Step by Step Guide to Prayer

How to Cultivate a Habit of Prayer

How to Cultivate a Habit of Prayer

By Maryam Amirebrahimi

Every day, five times a day, your body, your heart and your soul, are begging you to respond to the call to prayer.

Every day, five times a day, your body, your heart and your soul, are begging you to respond to the call to prayer.

Many of us may ask this question: I do care about prayer, and I just want to pray the five daily prayers on time, but I have trouble doing them on time and regularly. How can I get into it?

The fact that you even care about your prayers is an incredible sign of God’s love for you and His desire to keep you close to Him! How many Muslims do you know personally who have not prayed in years and who have no desire to do so? God has honored you by placing in your heart the desire to fulfill this part of your relationship with Him. The question is: will you accept being chosen and show Him that you really care?

Praying the five daily prayers on time everyday is a good habit that just needs to be built. You’ve been building habits since you were a child and this is just another habit you need to develop and strengthen.

How do I know you’ve been habit building? Without knowing you, I’m going to give you a simple example.

Consider the call of hunger. When you were an infant and you were hungry, you’d likely call out for someone to quell the pain of your hunger. Someone in your life most likely came to help you take care of this need; they fed and nourished you, and your body, in turn, responded and began to grow.

As you developed and learned how to eat for yourself, you most likely recognized the call to hunger and developed a habitual response (i.e. eating). The type and proportions of food you ate began to impact your body; the healthy foods for your body helped nourish you and strengthened your physical and mental development.

The overindulgence of food or consistent consumption of unhealthy and junky foods likely began to deteriorate your body. Eventually, your time will pass and your soul will depart. Your body will no longer feel the need for, nor be able to respond to, the call of hunger.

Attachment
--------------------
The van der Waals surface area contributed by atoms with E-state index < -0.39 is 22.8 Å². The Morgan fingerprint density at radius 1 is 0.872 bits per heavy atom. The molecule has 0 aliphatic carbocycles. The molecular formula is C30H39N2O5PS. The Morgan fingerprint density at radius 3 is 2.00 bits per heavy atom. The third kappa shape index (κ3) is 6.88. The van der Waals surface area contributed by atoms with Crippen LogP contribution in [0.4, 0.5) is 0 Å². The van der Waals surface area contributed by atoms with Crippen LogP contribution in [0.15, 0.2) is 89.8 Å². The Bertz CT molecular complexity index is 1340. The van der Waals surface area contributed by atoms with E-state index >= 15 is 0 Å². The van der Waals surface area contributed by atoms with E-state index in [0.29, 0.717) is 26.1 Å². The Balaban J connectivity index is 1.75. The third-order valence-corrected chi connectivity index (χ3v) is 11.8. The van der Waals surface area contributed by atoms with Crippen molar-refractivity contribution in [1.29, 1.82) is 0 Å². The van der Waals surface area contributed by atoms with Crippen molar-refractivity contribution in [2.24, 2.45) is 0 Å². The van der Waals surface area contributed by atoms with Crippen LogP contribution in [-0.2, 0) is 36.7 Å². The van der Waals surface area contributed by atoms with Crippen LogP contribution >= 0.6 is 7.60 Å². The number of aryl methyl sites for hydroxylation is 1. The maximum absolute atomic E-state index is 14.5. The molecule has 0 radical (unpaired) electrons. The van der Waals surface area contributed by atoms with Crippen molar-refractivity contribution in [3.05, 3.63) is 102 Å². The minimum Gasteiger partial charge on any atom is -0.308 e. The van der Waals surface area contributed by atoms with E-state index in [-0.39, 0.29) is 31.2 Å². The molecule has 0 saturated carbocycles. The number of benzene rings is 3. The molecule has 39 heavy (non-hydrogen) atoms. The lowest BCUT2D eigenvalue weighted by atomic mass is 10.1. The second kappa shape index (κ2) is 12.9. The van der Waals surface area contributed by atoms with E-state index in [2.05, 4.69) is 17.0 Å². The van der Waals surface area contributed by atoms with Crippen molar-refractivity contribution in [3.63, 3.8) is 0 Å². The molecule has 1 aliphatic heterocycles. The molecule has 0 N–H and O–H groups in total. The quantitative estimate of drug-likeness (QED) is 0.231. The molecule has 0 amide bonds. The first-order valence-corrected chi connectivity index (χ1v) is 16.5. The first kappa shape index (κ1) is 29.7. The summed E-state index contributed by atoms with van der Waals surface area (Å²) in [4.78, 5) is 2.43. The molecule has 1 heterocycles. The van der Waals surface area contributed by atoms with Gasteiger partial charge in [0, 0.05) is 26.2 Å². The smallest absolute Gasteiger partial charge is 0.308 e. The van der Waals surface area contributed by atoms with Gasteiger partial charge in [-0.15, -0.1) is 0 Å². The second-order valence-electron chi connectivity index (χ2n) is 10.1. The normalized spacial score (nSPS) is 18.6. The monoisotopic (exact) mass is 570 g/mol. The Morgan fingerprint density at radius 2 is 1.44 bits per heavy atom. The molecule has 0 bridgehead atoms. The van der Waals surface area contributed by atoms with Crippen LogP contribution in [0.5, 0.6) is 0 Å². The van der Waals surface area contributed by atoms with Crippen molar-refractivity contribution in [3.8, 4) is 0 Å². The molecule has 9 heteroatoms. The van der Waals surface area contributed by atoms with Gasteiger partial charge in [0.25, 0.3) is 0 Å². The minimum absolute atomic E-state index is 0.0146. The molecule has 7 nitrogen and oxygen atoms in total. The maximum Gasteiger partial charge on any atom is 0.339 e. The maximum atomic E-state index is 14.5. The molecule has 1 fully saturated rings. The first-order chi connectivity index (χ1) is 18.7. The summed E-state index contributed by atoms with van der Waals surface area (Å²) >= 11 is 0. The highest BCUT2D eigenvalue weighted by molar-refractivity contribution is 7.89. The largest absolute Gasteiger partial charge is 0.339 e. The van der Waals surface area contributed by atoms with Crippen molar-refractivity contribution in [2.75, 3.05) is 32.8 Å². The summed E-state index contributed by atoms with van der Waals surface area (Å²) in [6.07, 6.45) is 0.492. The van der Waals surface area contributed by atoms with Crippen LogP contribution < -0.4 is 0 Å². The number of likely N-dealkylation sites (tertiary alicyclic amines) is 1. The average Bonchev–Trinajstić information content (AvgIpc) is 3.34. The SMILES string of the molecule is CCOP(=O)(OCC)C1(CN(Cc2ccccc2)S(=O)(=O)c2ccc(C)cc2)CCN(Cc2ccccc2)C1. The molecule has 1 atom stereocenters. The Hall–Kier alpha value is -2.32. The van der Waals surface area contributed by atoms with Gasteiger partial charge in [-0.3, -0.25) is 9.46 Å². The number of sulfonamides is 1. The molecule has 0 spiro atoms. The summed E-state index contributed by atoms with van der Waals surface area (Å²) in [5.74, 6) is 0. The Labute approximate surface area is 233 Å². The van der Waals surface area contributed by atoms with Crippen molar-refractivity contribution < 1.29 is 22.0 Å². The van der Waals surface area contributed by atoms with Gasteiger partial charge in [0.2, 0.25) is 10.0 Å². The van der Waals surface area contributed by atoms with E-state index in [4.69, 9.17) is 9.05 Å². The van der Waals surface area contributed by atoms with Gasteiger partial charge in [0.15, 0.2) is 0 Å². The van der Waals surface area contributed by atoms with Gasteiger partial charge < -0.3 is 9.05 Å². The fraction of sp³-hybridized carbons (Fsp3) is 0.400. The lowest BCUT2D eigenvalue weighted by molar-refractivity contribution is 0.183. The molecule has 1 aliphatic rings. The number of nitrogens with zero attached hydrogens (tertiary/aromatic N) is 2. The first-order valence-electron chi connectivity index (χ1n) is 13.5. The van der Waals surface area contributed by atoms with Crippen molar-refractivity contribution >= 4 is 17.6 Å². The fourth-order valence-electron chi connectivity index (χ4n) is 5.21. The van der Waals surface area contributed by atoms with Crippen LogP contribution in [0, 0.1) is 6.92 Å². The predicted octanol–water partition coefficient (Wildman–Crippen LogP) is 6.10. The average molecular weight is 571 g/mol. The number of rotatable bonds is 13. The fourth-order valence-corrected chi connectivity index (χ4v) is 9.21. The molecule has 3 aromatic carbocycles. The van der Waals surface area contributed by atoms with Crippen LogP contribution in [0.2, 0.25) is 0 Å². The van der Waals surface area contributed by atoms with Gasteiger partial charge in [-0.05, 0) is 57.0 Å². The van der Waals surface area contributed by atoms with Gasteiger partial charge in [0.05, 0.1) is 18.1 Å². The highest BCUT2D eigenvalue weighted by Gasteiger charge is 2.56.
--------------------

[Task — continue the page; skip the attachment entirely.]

The habit of eating when feeling hungry is one you developed; even if it was time consuming, you realized it was something you had to do to survive.

Let’s now consider salah (prayer). Every day, five times a day, your body, your heart and your soul, are begging you to respond to the call to prayer. For those who choose to respond to the call to prayer, you satiate your body, heart, and soul. However, just as with food, this satiation comes in different ways. Those who come to prayer with presence of heart and mind, with focus and desire to nourish and cleanse themselves spiritually, often begin to see the positive impact of their prayers on the rest of their lives.

Some others may answer the call to prayer more neglectfully, perhaps offering them on time or late, all of them or just some of them, but rushing through them mindlessly or negligently. These individuals are still nobly choosing to answer the call, yet like the junk food that can cause a body to be sick and stunt its healthy development and maintenance, this type of prayer could stunt a person’s spiritual growth, perhaps making them weak against succumbing to desires or fighting diseases of the heart and soul.